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Rolls-Royce to acquire Siemens’ eAircraft business

Rolls-Royce will acquire the electric and hybrid electric aerospace propulsion activities of Siemens under an agreement announced on June 18.

Rolls-Royce eVTOL concept
Rolls-Royce unveiled this hybrid-electric VTOL concept, powered by a modified M250 gas turbine engine, last year. Rolls-Royce Image

Based in Germany and Hungary, Siemens’ eAircraft business employs around 180 specialist electrical designers and engineers. The eAircraft team has already worked with Rolls-Royce on the E-Fan X demonstrator project with Airbus, which is intended to demonstrate hybrid electric propulsion at the scale required to power regional aircraft.

In announcing the acquisition, Rolls-Royce Electrical director Rob Watson stated, “We have already made significant strides in realizing our strategy of ‘championing electrification’ and this move will accelerate our ambitions in aerospace by adding vital skills and technology to our portfolio. It brings us increased scale and additional expertise as we develop a product range of hybrid power and propulsion systems.”

Rolls-Royce expects to complete the acquisition later this year, following a period of employee consultation.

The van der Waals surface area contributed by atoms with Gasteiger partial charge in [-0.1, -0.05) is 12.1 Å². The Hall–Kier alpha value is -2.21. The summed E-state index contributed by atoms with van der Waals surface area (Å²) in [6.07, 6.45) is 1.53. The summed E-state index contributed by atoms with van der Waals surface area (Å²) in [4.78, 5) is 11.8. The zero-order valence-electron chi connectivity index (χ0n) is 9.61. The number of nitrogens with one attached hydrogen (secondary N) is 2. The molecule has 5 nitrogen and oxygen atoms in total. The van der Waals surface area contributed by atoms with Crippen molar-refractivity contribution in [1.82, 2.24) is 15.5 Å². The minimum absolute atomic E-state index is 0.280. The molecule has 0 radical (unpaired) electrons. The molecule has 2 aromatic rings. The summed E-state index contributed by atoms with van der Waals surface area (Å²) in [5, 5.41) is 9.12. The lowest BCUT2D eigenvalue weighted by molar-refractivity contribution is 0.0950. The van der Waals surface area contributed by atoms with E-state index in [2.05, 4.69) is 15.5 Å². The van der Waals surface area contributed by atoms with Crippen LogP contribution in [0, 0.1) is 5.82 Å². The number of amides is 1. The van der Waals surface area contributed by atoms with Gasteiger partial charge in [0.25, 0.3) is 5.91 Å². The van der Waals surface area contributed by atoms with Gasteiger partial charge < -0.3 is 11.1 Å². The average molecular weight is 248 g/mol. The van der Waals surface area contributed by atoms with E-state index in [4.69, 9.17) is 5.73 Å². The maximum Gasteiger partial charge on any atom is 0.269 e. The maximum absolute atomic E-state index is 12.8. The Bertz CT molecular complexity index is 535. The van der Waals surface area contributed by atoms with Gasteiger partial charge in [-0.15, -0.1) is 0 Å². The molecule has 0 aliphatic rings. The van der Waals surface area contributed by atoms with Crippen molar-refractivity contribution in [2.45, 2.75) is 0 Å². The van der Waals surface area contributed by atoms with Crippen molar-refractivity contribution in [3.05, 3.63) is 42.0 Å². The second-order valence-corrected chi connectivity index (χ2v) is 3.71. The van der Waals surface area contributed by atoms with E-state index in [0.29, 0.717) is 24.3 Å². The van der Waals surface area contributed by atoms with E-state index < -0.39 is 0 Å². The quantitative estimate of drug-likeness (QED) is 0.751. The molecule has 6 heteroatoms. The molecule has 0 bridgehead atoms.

The announcement comes a little less than a year after Rolls-Royce revealed a hybrid electric VTOL concept at the 2018 Farnborough International Airshow. Incorporating a modified version of the company’s M250 gas turbine engine, the concept features six electric propulsors and could carry four or five passengers at speeds of up to 250 miles per hour (400 kilometers per hour) for 500 miles (800 km), the company said.

In March of this year, Rolls-Royce reported successful ground tests of the hybrid version of the M250. Tests were carried out across three system configurations: series hybrid, in which the engine operates as a turbo-generator that charges an on-board battery system, and does not contribute to aircraft thrust directly; parallel hybrid, in which aircraft thrust is provided by a combination of the engine and electrical system; and turbo-electric mode, in which the battery system is redundant.

Rolls-Royce is now working toward integrating the system on an aircraft for experimental flights in 2021. With an expected power range from 500 kilowatts to 1 megawatt, the M250 hybrid power pack complements the AW 2100 2.5-megawatt system being developed for the E-Fan X demonstrator.

According to Rolls-Royce chief technology officer Paul Stein, “We believe that pure electric, or all-electric, propulsion will power smaller aircraft in the foreseeable future, while larger aircraft will rely upon hybrid electric solutions that combine electrification with evolutions of the gas turbine.”

Stein pointed out that Rolls-Royce is simultaneously working on other ways to make aviation more sustainable, including by increasing the fuel efficiency of its gas turbines and encouraging the development of environmentally friendly aviation fuels. As part of its agreement with Siemens, both companies will look for opportunities to work together “to support national and international goals of CO2 emission reductions for the benefit of society.”

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